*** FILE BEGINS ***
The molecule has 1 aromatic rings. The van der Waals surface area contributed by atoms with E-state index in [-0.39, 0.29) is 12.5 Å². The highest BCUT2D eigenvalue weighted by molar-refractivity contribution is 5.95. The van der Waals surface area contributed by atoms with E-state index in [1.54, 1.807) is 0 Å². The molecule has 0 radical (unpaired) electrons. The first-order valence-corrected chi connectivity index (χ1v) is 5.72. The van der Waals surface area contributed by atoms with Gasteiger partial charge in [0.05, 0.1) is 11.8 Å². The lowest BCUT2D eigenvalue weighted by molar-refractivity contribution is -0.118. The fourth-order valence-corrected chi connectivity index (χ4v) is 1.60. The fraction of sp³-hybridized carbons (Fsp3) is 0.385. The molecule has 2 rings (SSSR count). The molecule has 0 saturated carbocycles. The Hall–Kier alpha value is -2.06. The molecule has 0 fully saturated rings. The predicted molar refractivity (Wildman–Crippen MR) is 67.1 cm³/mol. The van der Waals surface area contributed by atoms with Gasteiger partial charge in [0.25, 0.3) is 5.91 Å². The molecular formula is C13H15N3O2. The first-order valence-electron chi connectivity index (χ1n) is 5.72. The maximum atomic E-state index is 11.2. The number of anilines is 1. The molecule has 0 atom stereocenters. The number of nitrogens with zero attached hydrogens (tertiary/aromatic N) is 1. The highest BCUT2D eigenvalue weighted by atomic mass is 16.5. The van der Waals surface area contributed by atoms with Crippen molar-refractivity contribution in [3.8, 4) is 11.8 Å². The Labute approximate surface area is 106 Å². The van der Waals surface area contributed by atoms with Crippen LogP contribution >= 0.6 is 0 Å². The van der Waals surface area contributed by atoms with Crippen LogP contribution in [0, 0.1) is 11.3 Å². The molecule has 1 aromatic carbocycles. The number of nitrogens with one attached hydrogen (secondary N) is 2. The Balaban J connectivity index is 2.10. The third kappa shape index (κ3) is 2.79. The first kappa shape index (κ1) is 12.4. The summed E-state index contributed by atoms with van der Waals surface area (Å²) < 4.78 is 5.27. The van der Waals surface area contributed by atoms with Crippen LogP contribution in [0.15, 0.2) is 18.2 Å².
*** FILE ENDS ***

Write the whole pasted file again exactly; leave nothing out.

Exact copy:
The molecule has 1 aromatic rings. The van der Waals surface area contributed by atoms with E-state index in [-0.39, 0.29) is 12.5 Å². The highest BCUT2D eigenvalue weighted by molar-refractivity contribution is 5.95. The van der Waals surface area contributed by atoms with E-state index in [1.54, 1.807) is 0 Å². The molecule has 0 radical (unpaired) electrons. The first-order valence-corrected chi connectivity index (χ1v) is 5.72. The van der Waals surface area contributed by atoms with Gasteiger partial charge in [0.05, 0.1) is 11.8 Å². The lowest BCUT2D eigenvalue weighted by molar-refractivity contribution is -0.118. The fourth-order valence-corrected chi connectivity index (χ4v) is 1.60. The fraction of sp³-hybridized carbons (Fsp3) is 0.385. The molecule has 2 rings (SSSR count). The molecule has 0 saturated carbocycles. The Hall–Kier alpha value is -2.06. The molecule has 0 fully saturated rings. The predicted molar refractivity (Wildman–Crippen MR) is 67.1 cm³/mol. The van der Waals surface area contributed by atoms with Gasteiger partial charge in [0.25, 0.3) is 5.91 Å². The molecular formula is C13H15N3O2. The first-order valence-electron chi connectivity index (χ1n) is 5.72. The maximum atomic E-state index is 11.2. The number of anilines is 1. The molecule has 0 atom stereocenters. The number of nitrogens with zero attached hydrogens (tertiary/aromatic N) is 1. The highest BCUT2D eigenvalue weighted by atomic mass is 16.5. The van der Waals surface area contributed by atoms with Crippen molar-refractivity contribution in [3.8, 4) is 11.8 Å². The Labute approximate surface area is 106 Å². The van der Waals surface area contributed by atoms with Crippen LogP contribution >= 0.6 is 0 Å². The van der Waals surface area contributed by atoms with Crippen LogP contribution in [0, 0.1) is 11.3 Å². The molecule has 1 aromatic carbocycles. The number of nitrogens with one attached hydrogen (secondary N) is 2. The Balaban J connectivity index is 2.10. The third kappa shape index (κ3) is 2.79. The first kappa shape index (κ1) is 12.4. The summed E-state index contributed by atoms with van der Waals surface area (Å²) < 4.78 is 5.27. The van der Waals surface area contributed by atoms with Crippen LogP contribution in [0.15, 0.2) is 18.2 Å².